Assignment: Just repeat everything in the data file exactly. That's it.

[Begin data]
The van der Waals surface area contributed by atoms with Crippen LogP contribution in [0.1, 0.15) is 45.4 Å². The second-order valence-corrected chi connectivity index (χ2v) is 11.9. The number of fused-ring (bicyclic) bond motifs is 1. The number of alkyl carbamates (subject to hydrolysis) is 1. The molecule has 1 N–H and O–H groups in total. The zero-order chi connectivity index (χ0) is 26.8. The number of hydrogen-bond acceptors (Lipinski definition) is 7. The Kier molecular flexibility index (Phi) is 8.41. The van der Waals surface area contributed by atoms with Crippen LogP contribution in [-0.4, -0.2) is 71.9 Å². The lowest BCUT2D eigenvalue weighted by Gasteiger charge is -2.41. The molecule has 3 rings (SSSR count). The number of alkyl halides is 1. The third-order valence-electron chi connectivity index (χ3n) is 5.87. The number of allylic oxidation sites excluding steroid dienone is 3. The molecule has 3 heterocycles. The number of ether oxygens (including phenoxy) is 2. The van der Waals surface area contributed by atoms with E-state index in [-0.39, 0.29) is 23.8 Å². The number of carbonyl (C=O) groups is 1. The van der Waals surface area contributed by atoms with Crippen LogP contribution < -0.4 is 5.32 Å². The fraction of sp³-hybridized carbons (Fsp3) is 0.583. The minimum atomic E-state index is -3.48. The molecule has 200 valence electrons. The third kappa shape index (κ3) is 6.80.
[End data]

The van der Waals surface area contributed by atoms with Crippen LogP contribution in [0.1, 0.15) is 45.4 Å². The second-order valence-corrected chi connectivity index (χ2v) is 11.9. The number of fused-ring (bicyclic) bond motifs is 1. The number of alkyl carbamates (subject to hydrolysis) is 1. The molecule has 1 N–H and O–H groups in total. The zero-order chi connectivity index (χ0) is 26.8. The number of hydrogen-bond acceptors (Lipinski definition) is 7. The Kier molecular flexibility index (Phi) is 8.41. The van der Waals surface area contributed by atoms with Crippen LogP contribution in [-0.4, -0.2) is 71.9 Å². The lowest BCUT2D eigenvalue weighted by Gasteiger charge is -2.41. The molecule has 3 rings (SSSR count). The number of alkyl halides is 1. The third-order valence-electron chi connectivity index (χ3n) is 5.87. The number of allylic oxidation sites excluding steroid dienone is 3. The molecule has 3 heterocycles. The number of ether oxygens (including phenoxy) is 2. The van der Waals surface area contributed by atoms with E-state index in [-0.39, 0.29) is 23.8 Å². The number of carbonyl (C=O) groups is 1. The van der Waals surface area contributed by atoms with Crippen LogP contribution < -0.4 is 5.32 Å². The fraction of sp³-hybridized carbons (Fsp3) is 0.583. The minimum atomic E-state index is -3.48. The molecule has 200 valence electrons. The third kappa shape index (κ3) is 6.80.